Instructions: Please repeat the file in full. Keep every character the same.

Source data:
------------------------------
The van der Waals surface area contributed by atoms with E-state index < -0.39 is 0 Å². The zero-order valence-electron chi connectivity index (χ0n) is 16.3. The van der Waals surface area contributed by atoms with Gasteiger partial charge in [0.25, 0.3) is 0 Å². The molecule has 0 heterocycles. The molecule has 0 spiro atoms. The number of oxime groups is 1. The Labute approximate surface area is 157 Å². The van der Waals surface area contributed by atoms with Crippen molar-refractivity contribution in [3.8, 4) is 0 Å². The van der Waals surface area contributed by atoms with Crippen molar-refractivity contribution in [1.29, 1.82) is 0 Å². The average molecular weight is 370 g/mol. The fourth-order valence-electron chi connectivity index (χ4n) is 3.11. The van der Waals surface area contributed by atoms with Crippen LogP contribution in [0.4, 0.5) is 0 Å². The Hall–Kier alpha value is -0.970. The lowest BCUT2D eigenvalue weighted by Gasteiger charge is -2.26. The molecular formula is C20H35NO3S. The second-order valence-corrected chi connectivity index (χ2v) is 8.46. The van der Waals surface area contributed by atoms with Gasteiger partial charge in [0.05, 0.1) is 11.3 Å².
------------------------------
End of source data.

The van der Waals surface area contributed by atoms with E-state index < -0.39 is 0 Å². The zero-order valence-electron chi connectivity index (χ0n) is 16.3. The van der Waals surface area contributed by atoms with Gasteiger partial charge in [0.25, 0.3) is 0 Å². The molecule has 0 heterocycles. The molecule has 0 spiro atoms. The number of oxime groups is 1. The Labute approximate surface area is 157 Å². The van der Waals surface area contributed by atoms with Crippen molar-refractivity contribution in [3.8, 4) is 0 Å². The van der Waals surface area contributed by atoms with Crippen molar-refractivity contribution in [1.29, 1.82) is 0 Å². The average molecular weight is 370 g/mol. The fourth-order valence-electron chi connectivity index (χ4n) is 3.11. The van der Waals surface area contributed by atoms with Crippen LogP contribution in [0.4, 0.5) is 0 Å². The Hall–Kier alpha value is -0.970. The lowest BCUT2D eigenvalue weighted by Gasteiger charge is -2.26. The molecular formula is C20H35NO3S. The second-order valence-corrected chi connectivity index (χ2v) is 8.46. The van der Waals surface area contributed by atoms with Gasteiger partial charge in [0.05, 0.1) is 11.3 Å².